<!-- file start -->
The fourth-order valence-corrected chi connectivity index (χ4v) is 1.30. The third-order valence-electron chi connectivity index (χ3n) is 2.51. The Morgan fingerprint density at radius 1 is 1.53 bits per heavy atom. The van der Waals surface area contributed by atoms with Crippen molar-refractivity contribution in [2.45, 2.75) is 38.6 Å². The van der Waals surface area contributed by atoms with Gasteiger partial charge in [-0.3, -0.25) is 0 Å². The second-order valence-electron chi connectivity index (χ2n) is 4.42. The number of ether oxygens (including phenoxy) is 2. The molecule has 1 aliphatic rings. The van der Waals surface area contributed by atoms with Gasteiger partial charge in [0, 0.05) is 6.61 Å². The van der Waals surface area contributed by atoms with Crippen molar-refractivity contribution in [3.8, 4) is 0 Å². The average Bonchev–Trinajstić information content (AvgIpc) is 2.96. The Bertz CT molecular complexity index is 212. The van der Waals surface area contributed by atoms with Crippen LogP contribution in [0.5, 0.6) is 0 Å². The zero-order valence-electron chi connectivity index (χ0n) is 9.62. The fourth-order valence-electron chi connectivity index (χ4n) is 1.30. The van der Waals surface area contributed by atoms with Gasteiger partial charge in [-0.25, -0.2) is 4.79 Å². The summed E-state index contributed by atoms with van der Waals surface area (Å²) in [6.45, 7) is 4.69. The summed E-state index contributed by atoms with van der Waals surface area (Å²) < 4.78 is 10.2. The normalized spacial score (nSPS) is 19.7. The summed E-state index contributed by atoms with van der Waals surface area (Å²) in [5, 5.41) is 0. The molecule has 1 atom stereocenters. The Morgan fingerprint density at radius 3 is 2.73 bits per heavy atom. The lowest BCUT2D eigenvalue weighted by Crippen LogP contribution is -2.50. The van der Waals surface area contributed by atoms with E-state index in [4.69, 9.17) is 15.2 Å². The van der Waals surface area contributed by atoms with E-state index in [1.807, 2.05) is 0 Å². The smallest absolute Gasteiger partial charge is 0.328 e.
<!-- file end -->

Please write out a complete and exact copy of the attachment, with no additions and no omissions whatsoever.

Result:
The fourth-order valence-corrected chi connectivity index (χ4v) is 1.30. The third-order valence-electron chi connectivity index (χ3n) is 2.51. The Morgan fingerprint density at radius 1 is 1.53 bits per heavy atom. The van der Waals surface area contributed by atoms with Crippen molar-refractivity contribution in [2.45, 2.75) is 38.6 Å². The van der Waals surface area contributed by atoms with Gasteiger partial charge in [-0.3, -0.25) is 0 Å². The second-order valence-electron chi connectivity index (χ2n) is 4.42. The number of ether oxygens (including phenoxy) is 2. The molecule has 1 aliphatic rings. The van der Waals surface area contributed by atoms with Gasteiger partial charge in [0, 0.05) is 6.61 Å². The van der Waals surface area contributed by atoms with Crippen molar-refractivity contribution in [3.8, 4) is 0 Å². The average Bonchev–Trinajstić information content (AvgIpc) is 2.96. The Bertz CT molecular complexity index is 212. The van der Waals surface area contributed by atoms with Crippen LogP contribution in [0.5, 0.6) is 0 Å². The zero-order valence-electron chi connectivity index (χ0n) is 9.62. The fourth-order valence-electron chi connectivity index (χ4n) is 1.30. The van der Waals surface area contributed by atoms with Gasteiger partial charge in [-0.25, -0.2) is 4.79 Å². The summed E-state index contributed by atoms with van der Waals surface area (Å²) in [6.45, 7) is 4.69. The summed E-state index contributed by atoms with van der Waals surface area (Å²) < 4.78 is 10.2. The normalized spacial score (nSPS) is 19.7. The summed E-state index contributed by atoms with van der Waals surface area (Å²) in [5, 5.41) is 0. The molecule has 1 atom stereocenters. The Morgan fingerprint density at radius 3 is 2.73 bits per heavy atom. The lowest BCUT2D eigenvalue weighted by Crippen LogP contribution is -2.50. The van der Waals surface area contributed by atoms with E-state index in [4.69, 9.17) is 15.2 Å². The van der Waals surface area contributed by atoms with E-state index in [1.807, 2.05) is 0 Å². The smallest absolute Gasteiger partial charge is 0.328 e.